This summer it has been my privilege to help a client prepare her family history.
This could have been bad news (even at my hourly rate!) but the client–we’ll call her Bea–did several things right that made the work, while intense, one of the most fascinating editing gigs I’ve ever had.
The first thing my client did right was get born into an interesting family. Her father, aunt and five uncles are the children of Virginia tobacco farmers who persevered through family tragedy and the Depression of the 1930s. The original farm is still in the family and the annual reunion is a community event in their southeastern Virginia county. We discovered in the course of editing the material that her grandfather was born a hundred years ago this month.
The second thing Bea did right was involve her father, aunt, uncles, and a couple of her grandfather’s cousins in the project. I gather it was hard work getting everybody to sit down and write their 500-word biography and any supplemental stories of growing up they wanted to contribute, but she persisted, and the stories are wonderful. It turns out that most of the relatives are natural storytellers, and even the people who were more comfortable with a just-the-facts approach supplied enough detail so that their personalities and pride in their children came shining through.
The third thing that set this history apart from a mere record of who begat whom list was the original research Bea did. She spent one full week this summer in two libraries, one in Virginia and one in North Carolina, discovering birth records, marriage certificates, census documents and slave records that gave a history to ancestors who before had been only names and fragments of story.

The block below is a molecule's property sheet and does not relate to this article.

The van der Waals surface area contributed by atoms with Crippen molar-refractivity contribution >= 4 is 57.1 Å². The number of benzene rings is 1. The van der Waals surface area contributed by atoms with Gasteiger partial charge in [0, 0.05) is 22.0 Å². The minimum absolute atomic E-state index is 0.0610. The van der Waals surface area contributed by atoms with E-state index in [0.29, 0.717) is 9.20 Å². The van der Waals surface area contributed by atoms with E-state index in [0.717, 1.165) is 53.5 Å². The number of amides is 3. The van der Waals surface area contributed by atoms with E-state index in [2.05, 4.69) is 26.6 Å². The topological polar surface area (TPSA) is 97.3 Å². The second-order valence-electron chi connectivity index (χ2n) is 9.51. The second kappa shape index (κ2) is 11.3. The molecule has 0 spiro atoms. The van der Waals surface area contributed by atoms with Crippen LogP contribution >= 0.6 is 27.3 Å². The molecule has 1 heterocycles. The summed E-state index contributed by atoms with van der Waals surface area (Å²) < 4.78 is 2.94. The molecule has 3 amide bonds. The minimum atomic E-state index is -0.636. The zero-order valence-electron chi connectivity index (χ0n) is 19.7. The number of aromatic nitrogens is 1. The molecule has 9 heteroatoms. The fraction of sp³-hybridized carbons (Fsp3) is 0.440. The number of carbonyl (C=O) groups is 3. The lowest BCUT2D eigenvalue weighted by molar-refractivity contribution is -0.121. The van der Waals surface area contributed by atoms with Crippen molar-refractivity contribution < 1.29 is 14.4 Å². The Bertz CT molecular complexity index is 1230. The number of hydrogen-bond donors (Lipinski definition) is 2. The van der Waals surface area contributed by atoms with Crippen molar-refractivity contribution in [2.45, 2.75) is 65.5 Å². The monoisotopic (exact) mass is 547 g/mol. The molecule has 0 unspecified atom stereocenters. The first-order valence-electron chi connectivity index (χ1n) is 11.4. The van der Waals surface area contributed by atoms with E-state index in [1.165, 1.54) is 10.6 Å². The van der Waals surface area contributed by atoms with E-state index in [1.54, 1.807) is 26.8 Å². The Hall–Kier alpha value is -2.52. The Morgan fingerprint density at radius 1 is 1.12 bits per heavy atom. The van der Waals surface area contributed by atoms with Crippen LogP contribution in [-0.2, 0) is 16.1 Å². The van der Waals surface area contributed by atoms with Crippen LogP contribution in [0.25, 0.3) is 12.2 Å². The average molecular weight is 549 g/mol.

The fourth good decision she made was to include different perspectives. For instance, the history includes two accounts of a great-grandfather’s murder by a deranged brother-in-law: one written late in life by her grandfather, who almost witnessed the event and was so traumatized by discovering his father’s body that he would not talk about it to his own children, the other by a cousin, who added detail the grandfather’s account does not mention.
There also is a fictionalized memoir of a great-great-grandmother’s life as a slave before the Civil War and her life after Emancipation. This section–clearly labeled a dramatization–is based on the family tradition but includes dialogue and added historical detail to make it more accessible to younger family members.
The fifth good decision she made was hiring a graphic artist to design the book. If you’re going to spend several years of your life putting together a project like this, do it right. And she did.
And the last good decision, if I do say so myself, was hiring a professional writer to look over the material before she sent it to the designer. My job was to fix grammar, spelling, and punctuation while still maintaining each writer’s distinctive voice and not overriding regionalisms, query inconsistencies of fact and spelling, double-check what I could and flag what I couldn’t, and in general, work with Bea to make the book a fitting tribute to her grandparents.
(The catch I’m proudest of was adding “a regional word for creek” in parentheses after a phrase about her grandmother walking an uncle to school “and swinging him over the branch.” Bea was brought up in Wisconsin, but I’m from a part of Ohio settled not long after the American Revolution, when Virginia was the next state to the East, and some of our creeks are still called branches.)
I haven’t seen the finished product yet; the book is still in the design phase. I’m looking forward to the day this autumn when the page proofs are ready so I can finally see photos of the people whose lives I have followed with so intensely!
© 2011 Anne Bingham and Making It Up as I Go